DRP: How does your own identity play a role in each piece?
SC: I intertwined my life into these images….from the story about my birth defect, my father’s baptism as an elementary school child, creative pastimes with my mother, and the experiences of losing a child; I push a lot of these experiences into my work.
I learned a lot in graduate school about feminist research methodologies and the powerful subversiveness in sharing lived experiences out loud. After some time with focusing on many negative aspects that women of color can be all too familiar with, I needed space to appreciate the good, the light, the best in my life because I’d been focusing too much on the trauma. The goal was to tell my stories while lifting those up in my life, to relive the past in order to reorder the perceptions of the present; to find a new way of healing and believing and coming into my own being, my own innate self in the process. In honoring the matriarchs in my life, it allowed me the time to connect with the power of forgiveness and empathy. Here is one of many stories below:
Solar Eclipse Memories
In 1979, my mother was pregnant with me during the solar eclipse. My great-grandma Benita warned my mother to place a silver key on her belly to protect me from birth defects but, she didn't abide and my right ear never fully formed. With that said, I believe my birth defect taught me about resiliency at such an early age because kids were so mean to me as I proudly wore my surgical helmet to school. I'd fearlessly pack my favorite books and crayons when it was time to visit the hospital again and again. (I had reconstructive surgery before 6 years old) Even though we have our own expectations of ourselves, there's always a way that the universe reminds you that you are perfect just as you are. The curandera I saw last year reminded me that the gods gave me this ear and I should be proud.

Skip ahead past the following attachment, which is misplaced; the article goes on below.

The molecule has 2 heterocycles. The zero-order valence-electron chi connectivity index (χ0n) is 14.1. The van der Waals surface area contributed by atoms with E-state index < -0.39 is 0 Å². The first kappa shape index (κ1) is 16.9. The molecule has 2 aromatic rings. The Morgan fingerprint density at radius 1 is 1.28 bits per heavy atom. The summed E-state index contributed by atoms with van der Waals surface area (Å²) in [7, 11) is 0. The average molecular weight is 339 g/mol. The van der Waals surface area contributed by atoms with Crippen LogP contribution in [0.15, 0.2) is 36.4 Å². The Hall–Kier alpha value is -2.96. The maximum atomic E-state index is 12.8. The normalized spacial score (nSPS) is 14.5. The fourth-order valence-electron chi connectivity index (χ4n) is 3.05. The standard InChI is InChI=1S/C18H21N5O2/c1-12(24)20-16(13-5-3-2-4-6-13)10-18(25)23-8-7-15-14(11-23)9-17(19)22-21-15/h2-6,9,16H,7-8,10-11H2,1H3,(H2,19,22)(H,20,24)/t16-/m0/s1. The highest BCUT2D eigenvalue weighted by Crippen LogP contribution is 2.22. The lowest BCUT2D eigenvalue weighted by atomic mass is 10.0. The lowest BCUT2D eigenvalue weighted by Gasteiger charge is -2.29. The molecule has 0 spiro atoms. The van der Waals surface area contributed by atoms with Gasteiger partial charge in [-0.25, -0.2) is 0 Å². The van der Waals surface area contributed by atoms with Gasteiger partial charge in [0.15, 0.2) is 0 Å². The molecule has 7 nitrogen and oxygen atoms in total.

SC: This story is the inspiration behind this collage from my Remedies for Re(membering) series. Above is my great-grandma Benita and two of my tias beside her, as she wears a silver key on her belly and a lock of my hair.
DRP: How would you describe your approach to your work? Does the act of piecing together images mean anything in particular?
SC: It’s a method. A process formed partly by the pedagogy in the Bicultural-Bilingual Studies program at UTSA that focused on Feminist Research Methodologies, Chicano history, consciousness-raising practices, and the value of sharing lived experiences.
Piecing together images was an intentional part of this project, much like the theory of the Coyolxauhqui process in the 7 Stages of Conocimiento (1999) by Gloria E. Anzaldua. A theory whose central figure is inspired by Aztec goddess, Coyolxauhqui, the daughter of Coatlicue.
“Coyolxauhqui is your symbol for both the process of emotional physical dismemberment, splitting body/mind/spirit/soul, and the creative work of putting all the pieces together in a new form, a partially unconscious work done in the night by the light of the moon, a labor of re-visioning and re-membering."
DRP: What is next for you and your work?
SC: Chicana Feelings - a multimedia painting, self-portrait photographs, video, and fiber installation at the Guadalupe Cultural Arts Center in December. This will be the visual component to my graduate thesis - Art as an Embodied Practice: Artistic Expression, Conocimiento, and Identity Formation.
Follow Sarah Castillo at sarahcastillo210.com